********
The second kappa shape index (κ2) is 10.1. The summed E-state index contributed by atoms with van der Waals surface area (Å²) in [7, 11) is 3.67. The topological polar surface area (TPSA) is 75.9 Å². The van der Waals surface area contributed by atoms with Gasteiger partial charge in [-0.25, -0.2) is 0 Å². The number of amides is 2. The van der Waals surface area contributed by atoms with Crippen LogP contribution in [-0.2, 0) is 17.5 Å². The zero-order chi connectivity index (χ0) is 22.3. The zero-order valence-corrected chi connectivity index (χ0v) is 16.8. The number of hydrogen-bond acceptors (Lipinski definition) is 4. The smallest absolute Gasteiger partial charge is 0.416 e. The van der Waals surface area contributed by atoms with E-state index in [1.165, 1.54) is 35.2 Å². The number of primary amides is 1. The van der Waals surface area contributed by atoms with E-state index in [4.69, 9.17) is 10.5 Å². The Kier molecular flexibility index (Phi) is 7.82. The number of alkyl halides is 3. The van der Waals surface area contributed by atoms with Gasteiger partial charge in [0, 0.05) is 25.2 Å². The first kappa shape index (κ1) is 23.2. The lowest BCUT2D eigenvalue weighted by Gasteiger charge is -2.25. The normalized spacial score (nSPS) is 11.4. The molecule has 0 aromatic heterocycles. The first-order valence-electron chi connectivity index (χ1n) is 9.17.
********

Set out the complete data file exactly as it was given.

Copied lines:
The second kappa shape index (κ2) is 10.1. The summed E-state index contributed by atoms with van der Waals surface area (Å²) in [7, 11) is 3.67. The topological polar surface area (TPSA) is 75.9 Å². The van der Waals surface area contributed by atoms with Gasteiger partial charge in [-0.25, -0.2) is 0 Å². The number of amides is 2. The van der Waals surface area contributed by atoms with Crippen LogP contribution in [-0.2, 0) is 17.5 Å². The zero-order chi connectivity index (χ0) is 22.3. The zero-order valence-corrected chi connectivity index (χ0v) is 16.8. The number of hydrogen-bond acceptors (Lipinski definition) is 4. The smallest absolute Gasteiger partial charge is 0.416 e. The van der Waals surface area contributed by atoms with E-state index in [1.165, 1.54) is 35.2 Å². The number of primary amides is 1. The van der Waals surface area contributed by atoms with E-state index in [4.69, 9.17) is 10.5 Å². The Kier molecular flexibility index (Phi) is 7.82. The number of alkyl halides is 3. The van der Waals surface area contributed by atoms with Gasteiger partial charge in [0, 0.05) is 25.2 Å². The first kappa shape index (κ1) is 23.2. The lowest BCUT2D eigenvalue weighted by Gasteiger charge is -2.25. The normalized spacial score (nSPS) is 11.4. The molecule has 0 aromatic heterocycles. The first-order valence-electron chi connectivity index (χ1n) is 9.17.